Microsoft Edge gets DNS over HTTPS back: Browser silently stripped off ability to encrypt web addresses earlier this year

Microsoft Edge Browser DNS over HTTPS
DNS over HTTPS (DoH) is back on all development channels of the Edge browser. Pic credit: Werner Moser/Pixabay

Microsoft has reinstated DNS over HTTPS (DoH) in the Chromium-based Edge browser. The Windows 10 OS maker had quietly stripped the facility earlier this year citing performance issues.

After quietly removing or disabling DNS-over-HTTPS (DoH) in all Edge browser’s development channels in February this year, Microsoft has brought the feature back. DoH encrypts even the web addresses so that the entire chain of information is secure from attack.

Alternative DNS service providers for DoH are back and showing up in all Edge insider channels:

Microsoft had introduced the ability to encrypt DNS or website addresses quite some time back. However, in February 2021, the company removed the list of DNS providers from Edge Security settings.

The setting abruptly disappeared in all experimental versions of Microsoft Edge web browsers. In other words, Beta, Dev, and Canary channels of the Microsoft Edge browser lacked the setting.

The stable channel of the Edge web browser had the DNS-over-HTTPS setting. However, with the other channels losing the feature, users feared Microsoft might be retiring the same.

Microsoft has now reinstated the ability to choose a third-party DNS resolver. There are quite a few DoH service providers such as:

  • OpenDNS
  • NextDNS
  • Google PublicDNS
  • Cloudflare
  • Quad9
  • CleanBrowsing (Family filter)

Microsoft Edge does come with Secure DNS as the default provider. However, the company is offering several alternatives.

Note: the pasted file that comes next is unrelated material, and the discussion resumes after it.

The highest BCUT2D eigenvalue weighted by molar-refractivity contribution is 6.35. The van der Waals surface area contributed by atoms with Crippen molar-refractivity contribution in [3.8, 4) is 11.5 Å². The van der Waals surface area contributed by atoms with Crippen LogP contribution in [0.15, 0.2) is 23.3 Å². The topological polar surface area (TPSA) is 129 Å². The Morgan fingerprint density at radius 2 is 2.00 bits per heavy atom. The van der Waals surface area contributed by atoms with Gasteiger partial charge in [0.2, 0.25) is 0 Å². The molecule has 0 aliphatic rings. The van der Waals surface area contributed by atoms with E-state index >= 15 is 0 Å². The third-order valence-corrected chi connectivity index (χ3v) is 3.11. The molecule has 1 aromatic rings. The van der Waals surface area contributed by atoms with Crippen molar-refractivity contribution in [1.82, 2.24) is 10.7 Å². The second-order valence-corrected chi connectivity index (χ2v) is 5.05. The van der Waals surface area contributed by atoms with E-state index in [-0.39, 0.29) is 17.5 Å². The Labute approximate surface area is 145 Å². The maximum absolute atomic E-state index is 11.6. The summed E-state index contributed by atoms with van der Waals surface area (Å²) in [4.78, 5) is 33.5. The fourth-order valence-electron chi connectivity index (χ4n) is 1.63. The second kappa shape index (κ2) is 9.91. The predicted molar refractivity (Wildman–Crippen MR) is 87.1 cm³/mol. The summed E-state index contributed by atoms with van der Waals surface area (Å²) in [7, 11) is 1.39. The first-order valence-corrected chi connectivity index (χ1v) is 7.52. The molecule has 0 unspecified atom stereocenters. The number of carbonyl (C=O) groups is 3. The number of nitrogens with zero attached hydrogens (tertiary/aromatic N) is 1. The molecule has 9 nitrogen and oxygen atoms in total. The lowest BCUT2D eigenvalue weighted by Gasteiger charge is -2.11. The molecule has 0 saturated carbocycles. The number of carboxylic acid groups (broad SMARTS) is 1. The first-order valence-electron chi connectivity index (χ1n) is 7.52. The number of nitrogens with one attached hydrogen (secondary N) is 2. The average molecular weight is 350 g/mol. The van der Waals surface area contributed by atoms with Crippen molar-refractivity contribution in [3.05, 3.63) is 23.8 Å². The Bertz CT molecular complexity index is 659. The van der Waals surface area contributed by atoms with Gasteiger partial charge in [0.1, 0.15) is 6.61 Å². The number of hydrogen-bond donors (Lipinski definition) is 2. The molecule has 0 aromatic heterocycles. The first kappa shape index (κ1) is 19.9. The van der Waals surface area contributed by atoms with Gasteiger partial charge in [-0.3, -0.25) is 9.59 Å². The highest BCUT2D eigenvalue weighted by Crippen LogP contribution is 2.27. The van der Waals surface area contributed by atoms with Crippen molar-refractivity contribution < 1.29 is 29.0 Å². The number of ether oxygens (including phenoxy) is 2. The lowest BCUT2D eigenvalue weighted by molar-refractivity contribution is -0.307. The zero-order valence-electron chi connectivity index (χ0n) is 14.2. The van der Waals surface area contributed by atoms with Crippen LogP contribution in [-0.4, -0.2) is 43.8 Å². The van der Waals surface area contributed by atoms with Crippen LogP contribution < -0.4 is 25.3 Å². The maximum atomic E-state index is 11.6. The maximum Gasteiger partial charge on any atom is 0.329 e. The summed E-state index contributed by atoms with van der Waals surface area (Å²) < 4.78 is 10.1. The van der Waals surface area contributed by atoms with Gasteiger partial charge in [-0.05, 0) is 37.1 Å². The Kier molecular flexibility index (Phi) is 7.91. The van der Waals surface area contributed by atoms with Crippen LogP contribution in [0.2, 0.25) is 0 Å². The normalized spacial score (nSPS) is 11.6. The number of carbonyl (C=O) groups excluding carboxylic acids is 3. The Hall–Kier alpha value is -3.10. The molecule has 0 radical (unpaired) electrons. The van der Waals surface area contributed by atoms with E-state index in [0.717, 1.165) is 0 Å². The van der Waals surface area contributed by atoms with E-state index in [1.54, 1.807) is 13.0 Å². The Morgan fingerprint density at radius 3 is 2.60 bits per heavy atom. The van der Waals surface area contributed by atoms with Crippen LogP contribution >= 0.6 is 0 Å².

Microsoft has reportedly indicated that few performance issues prevented the rollout of  DNS-over-HTTPS in the development channels during the upgrade process.

How to access and use DNS-over-HTTPS (DoH) in the Microsoft Edge web browser?

With regular DNS resolvers, a DNS query travels over an unencrypted connection. This means the website address is easily viewable.

An ISP (Internet Service Provider) might not be able to log the actual information, but it will know the name of the website visited. This makes using a secure connection only partially useful.

Secondly, unencrypted DNS is easy for a Man-In-The-Middle to change DNS answers to route unsuspecting visitors to their phishing, malware, or surveillance site. Such DNS attacks are quite common for unsecured websites as well.

DoH offers DNS resolution over an HTTPS endpoint or simply put, web address queries are encrypted. When users choose DNS over HTTPS endpoint instead of sending DNS queries over plaintext, they are protecting the complete chain of information.

Microsoft has cautioned that DoH is not without consequences. The system may cause issues when browsing some local or enterprise sites.

Users who wish to use DNS-over-HTTPS in Edge can try out a new DNS provider by going to Edge Settings > Privacy and scroll to Security > Use secure DNS to specify how to lookup the network address for websites.

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